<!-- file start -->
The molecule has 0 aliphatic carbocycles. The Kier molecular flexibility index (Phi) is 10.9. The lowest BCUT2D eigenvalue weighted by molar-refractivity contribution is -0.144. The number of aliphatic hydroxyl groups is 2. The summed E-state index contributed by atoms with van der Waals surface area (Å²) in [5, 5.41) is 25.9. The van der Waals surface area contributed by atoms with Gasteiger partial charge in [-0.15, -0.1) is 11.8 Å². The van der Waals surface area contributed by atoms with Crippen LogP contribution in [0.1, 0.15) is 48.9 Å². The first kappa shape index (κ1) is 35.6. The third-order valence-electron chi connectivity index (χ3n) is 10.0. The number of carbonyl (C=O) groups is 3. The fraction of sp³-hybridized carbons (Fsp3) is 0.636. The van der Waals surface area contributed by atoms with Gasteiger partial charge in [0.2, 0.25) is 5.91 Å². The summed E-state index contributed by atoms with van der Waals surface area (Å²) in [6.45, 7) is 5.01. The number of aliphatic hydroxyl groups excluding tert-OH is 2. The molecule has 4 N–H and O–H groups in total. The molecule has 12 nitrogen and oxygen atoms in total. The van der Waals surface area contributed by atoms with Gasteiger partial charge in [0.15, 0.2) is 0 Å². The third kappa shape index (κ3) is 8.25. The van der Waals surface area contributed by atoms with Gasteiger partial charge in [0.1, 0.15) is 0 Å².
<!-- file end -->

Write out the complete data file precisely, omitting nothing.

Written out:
The molecule has 0 aliphatic carbocycles. The Kier molecular flexibility index (Phi) is 10.9. The lowest BCUT2D eigenvalue weighted by molar-refractivity contribution is -0.144. The number of aliphatic hydroxyl groups is 2. The summed E-state index contributed by atoms with van der Waals surface area (Å²) in [5, 5.41) is 25.9. The van der Waals surface area contributed by atoms with Gasteiger partial charge in [-0.15, -0.1) is 11.8 Å². The van der Waals surface area contributed by atoms with Crippen LogP contribution in [0.1, 0.15) is 48.9 Å². The first kappa shape index (κ1) is 35.6. The third-order valence-electron chi connectivity index (χ3n) is 10.0. The number of carbonyl (C=O) groups is 3. The fraction of sp³-hybridized carbons (Fsp3) is 0.636. The van der Waals surface area contributed by atoms with Gasteiger partial charge in [0.2, 0.25) is 5.91 Å². The summed E-state index contributed by atoms with van der Waals surface area (Å²) in [6.45, 7) is 5.01. The number of aliphatic hydroxyl groups excluding tert-OH is 2. The molecule has 4 N–H and O–H groups in total. The molecule has 12 nitrogen and oxygen atoms in total. The van der Waals surface area contributed by atoms with Gasteiger partial charge in [0.15, 0.2) is 0 Å². The third kappa shape index (κ3) is 8.25. The van der Waals surface area contributed by atoms with Gasteiger partial charge in [0.1, 0.15) is 0 Å².